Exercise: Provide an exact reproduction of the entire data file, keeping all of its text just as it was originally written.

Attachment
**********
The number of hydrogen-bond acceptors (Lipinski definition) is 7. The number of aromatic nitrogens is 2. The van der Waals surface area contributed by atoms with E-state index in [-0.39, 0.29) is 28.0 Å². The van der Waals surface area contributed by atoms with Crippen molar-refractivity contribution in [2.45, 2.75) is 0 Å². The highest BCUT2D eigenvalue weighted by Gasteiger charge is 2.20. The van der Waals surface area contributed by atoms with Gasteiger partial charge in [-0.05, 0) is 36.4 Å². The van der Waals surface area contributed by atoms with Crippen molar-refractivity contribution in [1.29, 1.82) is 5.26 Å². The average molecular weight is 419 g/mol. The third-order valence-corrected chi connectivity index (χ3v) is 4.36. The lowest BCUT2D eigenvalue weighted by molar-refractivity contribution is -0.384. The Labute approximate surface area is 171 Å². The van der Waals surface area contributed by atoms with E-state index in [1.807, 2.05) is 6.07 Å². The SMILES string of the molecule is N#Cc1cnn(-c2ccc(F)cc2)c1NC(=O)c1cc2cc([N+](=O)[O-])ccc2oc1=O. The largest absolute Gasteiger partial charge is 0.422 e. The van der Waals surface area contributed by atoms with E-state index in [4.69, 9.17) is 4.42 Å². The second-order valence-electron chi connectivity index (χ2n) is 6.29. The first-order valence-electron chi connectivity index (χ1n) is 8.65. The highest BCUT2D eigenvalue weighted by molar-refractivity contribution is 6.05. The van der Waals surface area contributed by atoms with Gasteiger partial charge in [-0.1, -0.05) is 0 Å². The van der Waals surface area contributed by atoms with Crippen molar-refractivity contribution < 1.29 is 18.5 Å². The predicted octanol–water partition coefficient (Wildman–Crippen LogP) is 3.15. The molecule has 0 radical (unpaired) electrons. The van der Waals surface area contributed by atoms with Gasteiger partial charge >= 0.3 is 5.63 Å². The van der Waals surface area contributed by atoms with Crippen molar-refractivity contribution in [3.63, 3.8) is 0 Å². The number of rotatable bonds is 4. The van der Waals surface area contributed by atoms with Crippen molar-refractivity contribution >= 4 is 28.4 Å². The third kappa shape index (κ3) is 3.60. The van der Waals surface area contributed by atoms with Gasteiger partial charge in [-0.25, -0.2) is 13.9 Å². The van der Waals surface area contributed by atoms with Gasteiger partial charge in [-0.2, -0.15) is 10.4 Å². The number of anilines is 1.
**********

The number of hydrogen-bond acceptors (Lipinski definition) is 7. The number of aromatic nitrogens is 2. The van der Waals surface area contributed by atoms with E-state index in [-0.39, 0.29) is 28.0 Å². The van der Waals surface area contributed by atoms with Crippen molar-refractivity contribution in [2.45, 2.75) is 0 Å². The highest BCUT2D eigenvalue weighted by Gasteiger charge is 2.20. The van der Waals surface area contributed by atoms with Gasteiger partial charge in [-0.05, 0) is 36.4 Å². The van der Waals surface area contributed by atoms with Crippen molar-refractivity contribution in [1.29, 1.82) is 5.26 Å². The average molecular weight is 419 g/mol. The third-order valence-corrected chi connectivity index (χ3v) is 4.36. The lowest BCUT2D eigenvalue weighted by molar-refractivity contribution is -0.384. The Labute approximate surface area is 171 Å². The van der Waals surface area contributed by atoms with E-state index in [1.807, 2.05) is 6.07 Å². The SMILES string of the molecule is N#Cc1cnn(-c2ccc(F)cc2)c1NC(=O)c1cc2cc([N+](=O)[O-])ccc2oc1=O. The largest absolute Gasteiger partial charge is 0.422 e. The van der Waals surface area contributed by atoms with E-state index in [4.69, 9.17) is 4.42 Å². The second-order valence-electron chi connectivity index (χ2n) is 6.29. The first-order valence-electron chi connectivity index (χ1n) is 8.65. The highest BCUT2D eigenvalue weighted by molar-refractivity contribution is 6.05. The van der Waals surface area contributed by atoms with Gasteiger partial charge in [-0.1, -0.05) is 0 Å². The van der Waals surface area contributed by atoms with Crippen molar-refractivity contribution < 1.29 is 18.5 Å². The predicted octanol–water partition coefficient (Wildman–Crippen LogP) is 3.15. The molecule has 0 radical (unpaired) electrons. The van der Waals surface area contributed by atoms with Gasteiger partial charge >= 0.3 is 5.63 Å². The van der Waals surface area contributed by atoms with Crippen molar-refractivity contribution in [3.63, 3.8) is 0 Å². The number of rotatable bonds is 4. The van der Waals surface area contributed by atoms with Crippen molar-refractivity contribution >= 4 is 28.4 Å². The third kappa shape index (κ3) is 3.60. The van der Waals surface area contributed by atoms with Gasteiger partial charge in [-0.25, -0.2) is 13.9 Å². The van der Waals surface area contributed by atoms with Gasteiger partial charge in [-0.2, -0.15) is 10.4 Å². The number of anilines is 1.